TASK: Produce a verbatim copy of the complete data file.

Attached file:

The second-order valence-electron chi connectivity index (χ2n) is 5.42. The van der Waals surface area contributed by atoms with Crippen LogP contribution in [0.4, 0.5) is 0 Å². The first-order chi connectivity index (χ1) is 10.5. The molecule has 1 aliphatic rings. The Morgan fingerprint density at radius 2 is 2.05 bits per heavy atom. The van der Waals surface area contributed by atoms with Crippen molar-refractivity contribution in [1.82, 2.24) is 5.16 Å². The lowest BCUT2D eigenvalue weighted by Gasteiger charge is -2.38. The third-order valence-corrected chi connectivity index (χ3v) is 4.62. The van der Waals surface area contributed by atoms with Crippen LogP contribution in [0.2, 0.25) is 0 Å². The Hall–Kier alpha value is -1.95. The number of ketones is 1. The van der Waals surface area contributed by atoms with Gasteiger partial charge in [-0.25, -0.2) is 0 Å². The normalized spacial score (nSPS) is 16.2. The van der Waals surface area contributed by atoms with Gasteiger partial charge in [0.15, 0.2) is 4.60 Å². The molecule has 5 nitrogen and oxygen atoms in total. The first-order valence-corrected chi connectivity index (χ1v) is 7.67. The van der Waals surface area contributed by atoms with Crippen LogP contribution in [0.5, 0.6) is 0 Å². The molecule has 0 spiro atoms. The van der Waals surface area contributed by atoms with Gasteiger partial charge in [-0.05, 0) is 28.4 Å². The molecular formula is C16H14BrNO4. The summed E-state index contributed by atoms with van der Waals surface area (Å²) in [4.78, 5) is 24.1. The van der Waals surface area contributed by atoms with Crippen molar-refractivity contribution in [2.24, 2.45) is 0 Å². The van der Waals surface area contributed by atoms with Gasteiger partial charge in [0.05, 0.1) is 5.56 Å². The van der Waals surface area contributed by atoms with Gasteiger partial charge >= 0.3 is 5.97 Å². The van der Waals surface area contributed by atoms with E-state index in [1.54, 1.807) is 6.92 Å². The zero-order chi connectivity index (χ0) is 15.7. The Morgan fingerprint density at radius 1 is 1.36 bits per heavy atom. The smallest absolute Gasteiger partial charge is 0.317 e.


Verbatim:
The second-order valence-electron chi connectivity index (χ2n) is 5.42. The van der Waals surface area contributed by atoms with Crippen LogP contribution in [0.4, 0.5) is 0 Å². The first-order chi connectivity index (χ1) is 10.5. The molecule has 1 aliphatic rings. The Morgan fingerprint density at radius 2 is 2.05 bits per heavy atom. The van der Waals surface area contributed by atoms with Crippen molar-refractivity contribution in [1.82, 2.24) is 5.16 Å². The lowest BCUT2D eigenvalue weighted by Gasteiger charge is -2.38. The third-order valence-corrected chi connectivity index (χ3v) is 4.62. The van der Waals surface area contributed by atoms with Crippen LogP contribution in [0.2, 0.25) is 0 Å². The Hall–Kier alpha value is -1.95. The number of ketones is 1. The van der Waals surface area contributed by atoms with Gasteiger partial charge in [-0.25, -0.2) is 0 Å². The normalized spacial score (nSPS) is 16.2. The van der Waals surface area contributed by atoms with Gasteiger partial charge in [0.15, 0.2) is 4.60 Å². The molecule has 5 nitrogen and oxygen atoms in total. The first-order valence-corrected chi connectivity index (χ1v) is 7.67. The van der Waals surface area contributed by atoms with Crippen LogP contribution in [0.5, 0.6) is 0 Å². The molecule has 0 spiro atoms. The van der Waals surface area contributed by atoms with Gasteiger partial charge in [-0.05, 0) is 28.4 Å². The molecular formula is C16H14BrNO4. The summed E-state index contributed by atoms with van der Waals surface area (Å²) in [4.78, 5) is 24.1. The van der Waals surface area contributed by atoms with Crippen molar-refractivity contribution in [2.24, 2.45) is 0 Å². The van der Waals surface area contributed by atoms with Gasteiger partial charge in [0.05, 0.1) is 5.56 Å². The van der Waals surface area contributed by atoms with Gasteiger partial charge >= 0.3 is 5.97 Å². The van der Waals surface area contributed by atoms with E-state index in [1.54, 1.807) is 6.92 Å². The zero-order chi connectivity index (χ0) is 15.7. The Morgan fingerprint density at radius 1 is 1.36 bits per heavy atom. The smallest absolute Gasteiger partial charge is 0.317 e.